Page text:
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Spectrum Assembly with Winsor Alum Whit Washington ’07

March 7, 2024—“Representation matters, that is part of the reason I wanted to come back today,” shared Whit Washington ’07, who also told students, “I really struggled at Winsor.” Now “an attorney to watch” according to Washington Lawyer Magazine and the National LGBT BAR Association, Washington is an attorney and legal fellow working mainly with incarcerated individuals. They returned to campus to speak with students during Spectrum’s all-school assembly held in the David E. and Stacey L. Goel Theater ahead of spring break. 

Spectrum is a safe, inclusive place for the LGBTQ+ community and allies to come together at Winsor. Sharing opinions on politics that relate to the LGBTQ+ community and talking about experiences, the club is a space to support one another. 

Spectrum club heads kicked off assembly with a vocabulary lesson, reminding everyone of the definitions of several words, including gender, sex, transgender, transexual, and nonbinary. After pointing to historic evidence and ancient remains from 3,000 B.C.E. that indicate trans individuals have been a part of society for millenia, they highlighted trans historical figures such as Marsha P. Johnson, Christine Jorgensen, Old Mrs. Nash, and Harry Allen, who have collectively paved the way for our current-day understanding. And yet “the debate around transgender existence has turned political,” said the club heads, as they set the stage for Washington to talk about transgenderism and the evolving narrative of transgender rights in the United States. 

“My work has focused on that intersection of race and gender,” explained Washington, who came out as queer during college while exploring questions such as “Why did I feel so other? Why did I feel that I didn’t fit in? What are the social pieces, the psychological pieces?”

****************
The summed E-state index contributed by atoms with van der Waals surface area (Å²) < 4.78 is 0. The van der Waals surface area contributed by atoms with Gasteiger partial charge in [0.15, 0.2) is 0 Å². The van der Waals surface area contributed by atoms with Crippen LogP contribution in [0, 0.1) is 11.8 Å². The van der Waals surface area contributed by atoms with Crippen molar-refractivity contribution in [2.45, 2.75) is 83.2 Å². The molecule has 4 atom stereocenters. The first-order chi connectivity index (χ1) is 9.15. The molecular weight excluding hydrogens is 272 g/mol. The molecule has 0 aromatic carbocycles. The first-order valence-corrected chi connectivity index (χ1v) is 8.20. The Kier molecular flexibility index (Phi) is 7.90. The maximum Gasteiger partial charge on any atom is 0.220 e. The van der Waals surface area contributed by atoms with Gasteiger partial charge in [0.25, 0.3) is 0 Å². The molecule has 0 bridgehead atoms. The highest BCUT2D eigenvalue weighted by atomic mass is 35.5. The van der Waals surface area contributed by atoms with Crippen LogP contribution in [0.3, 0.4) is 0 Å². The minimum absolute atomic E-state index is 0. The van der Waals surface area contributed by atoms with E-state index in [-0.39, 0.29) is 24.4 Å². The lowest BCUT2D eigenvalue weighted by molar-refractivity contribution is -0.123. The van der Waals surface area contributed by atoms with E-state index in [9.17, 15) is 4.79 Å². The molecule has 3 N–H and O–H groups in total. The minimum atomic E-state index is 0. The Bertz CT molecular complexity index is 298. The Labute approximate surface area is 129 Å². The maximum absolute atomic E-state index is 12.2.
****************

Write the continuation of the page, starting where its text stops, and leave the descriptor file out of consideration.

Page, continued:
“The second time I came out was as a trans individual,” they shared. Now identifying as Black, queer, and trans, Washington explained the process of social transitioning. “I started wearing more masculine clothes, I cut my hair, I asked people to call me Whit instead of Whitney.” The result was ultimately life changing. “I wasn’t so lost in the world and in space. There is an aspect of existing that is much easier for me now,” said Washington.

They went on to discuss the ways in which the criminal legal system controls, disempowers, and limits rights, as well as the “very close relationship between slavery and prison labor,” and how vulnerable individuals end up in a survival economy “because they can’t support themselves through the mainstream economy.”

In closing, Washington told students, “You are great just for existing. It’s not because of your singing voice, your grades, your clubs—it’s you.” 

They reminded students “there is a whole world out there,” and urged, “allow yourself to be expansive about who you are and what you do. If you’re shrinking yourself to fit in, you’re not doing yourself or the people around you a service. Let people get to know you, let people love you.”
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